Does your child fight sleeping in a big bed? Discover the top 7 items you need when she resists the toddler bed transition.
It always started with my kids climbing out of their cribs—the signal that a toddler bed transition needed to happen.
Except that this transition wasn’t always so smooth. We’re talking hours of patting and shushing and multiple attempts to leave the room (with just as many times to walk them back).
They weren’t just getting out of bed and playing quietly, either. They’d cry and feel scared of their new sleeping arrangements. Other times, they’d wake up in the middle of the night to realize they were no longer in their cribs, then refuse to even lie down in their beds.
For many parents, the toddler bed transition is a difficult stage to get through. Maybe your child resists her new big bed so much that she ends up sleeping in yours. You’re not sure whether she’s even ready, or if you switched her to a big bed too soon.
You hear about other toddlers who love their big kid beds, but yours is the exact opposite: she hates it. In fact, she’s inconsolable for hours at the door, until she eventually falls asleep from sheer exhaustion.
Your heart can’t take much more. What can you do to make the toddler bed transition easier on her?
7 items you need for a smooth toddler bed transition
If you can relate, rest assured it’s not hopeless. And it’s not forever, either—your child will get the hang of her new toddler bed at some point.
Our goal is to make that process easier on her, to help her adjust to this change in her life. And one of the best ways to do that is by making sure you have the right items for a better toddler bed transition.
If she continues to resist her toddler bed, take a look at these must-have items that can help:
1. Favorite sheets
Switching from a crib to a convertible toddler bed might mean reusing your child’s existing bedding. After all, why get new sheets when her current ones work just as well?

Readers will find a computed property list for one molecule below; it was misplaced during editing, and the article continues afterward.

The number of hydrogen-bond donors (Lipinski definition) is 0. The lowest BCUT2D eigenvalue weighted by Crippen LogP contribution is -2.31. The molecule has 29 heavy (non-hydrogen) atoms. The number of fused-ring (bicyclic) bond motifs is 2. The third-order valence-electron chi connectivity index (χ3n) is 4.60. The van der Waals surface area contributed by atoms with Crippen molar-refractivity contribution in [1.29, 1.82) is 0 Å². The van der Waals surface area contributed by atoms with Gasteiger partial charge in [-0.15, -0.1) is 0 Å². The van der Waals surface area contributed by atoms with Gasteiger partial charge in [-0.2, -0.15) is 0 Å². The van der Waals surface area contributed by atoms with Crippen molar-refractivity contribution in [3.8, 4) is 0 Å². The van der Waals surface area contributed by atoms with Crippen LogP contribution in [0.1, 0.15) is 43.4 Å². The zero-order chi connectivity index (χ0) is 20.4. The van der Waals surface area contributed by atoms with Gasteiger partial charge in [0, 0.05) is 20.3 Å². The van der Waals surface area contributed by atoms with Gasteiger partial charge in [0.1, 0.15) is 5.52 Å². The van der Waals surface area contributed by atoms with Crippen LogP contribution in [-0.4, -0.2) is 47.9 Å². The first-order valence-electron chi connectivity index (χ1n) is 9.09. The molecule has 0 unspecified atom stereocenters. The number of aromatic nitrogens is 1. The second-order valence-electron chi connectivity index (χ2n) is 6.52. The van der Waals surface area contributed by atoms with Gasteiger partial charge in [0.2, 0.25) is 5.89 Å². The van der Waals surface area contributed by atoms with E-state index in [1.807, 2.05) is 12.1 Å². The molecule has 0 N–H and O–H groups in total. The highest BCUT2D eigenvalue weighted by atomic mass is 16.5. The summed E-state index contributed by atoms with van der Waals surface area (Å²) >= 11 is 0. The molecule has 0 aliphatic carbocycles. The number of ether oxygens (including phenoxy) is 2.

But one of the best ways to get her excited about her new bed is by fitting it with new sheets.
Maybe you’ll choose sheets with her favorite character, encouraging her to give her bed a try. Or perhaps you stick to simple, fun patterns that brighten up the bed.
The items themselves don’t have to be new—they can be hand-me-downs from an older sibling or a family member. The idea is to give her one more reason to feel positive about her new sleeping arrangement, and sheets are a fantastic way to make that happen.
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2. Bed rail
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I thought I could get away without a bed rail for one of my twins’ beds. You see, his crib did convert to a toddler bed, but it didn’t come with any sort of railing at all. And if you ever wondered if kids fall out of their beds without a rail, let me tell you… they do.
We bought this Regalo bed rail soon after, which kept him safely in bed (and off the floor):
Regalo bed rails are also easy to swing down, so that he was also able to access his bed during the day without a rail. They provided the snug, secure comfort of being “contained,” while still giving him space to get in and out of bed easily.
Bed rails not only work well with convertible cribs, but for twin beds as well. You might prefer moving your child from a crib to a twin bed, but find that she still needs a rail to keep her in bed. And if you want bed rails really out of the way, many can tuck beneath the mattress.
3. Night light
Does your child cry because she’s scared to be in her room? One common culprit is fear of the dark. Even if she was fine sleeping in a crib in the dark, the new change in beds could heighten or introduce new fears.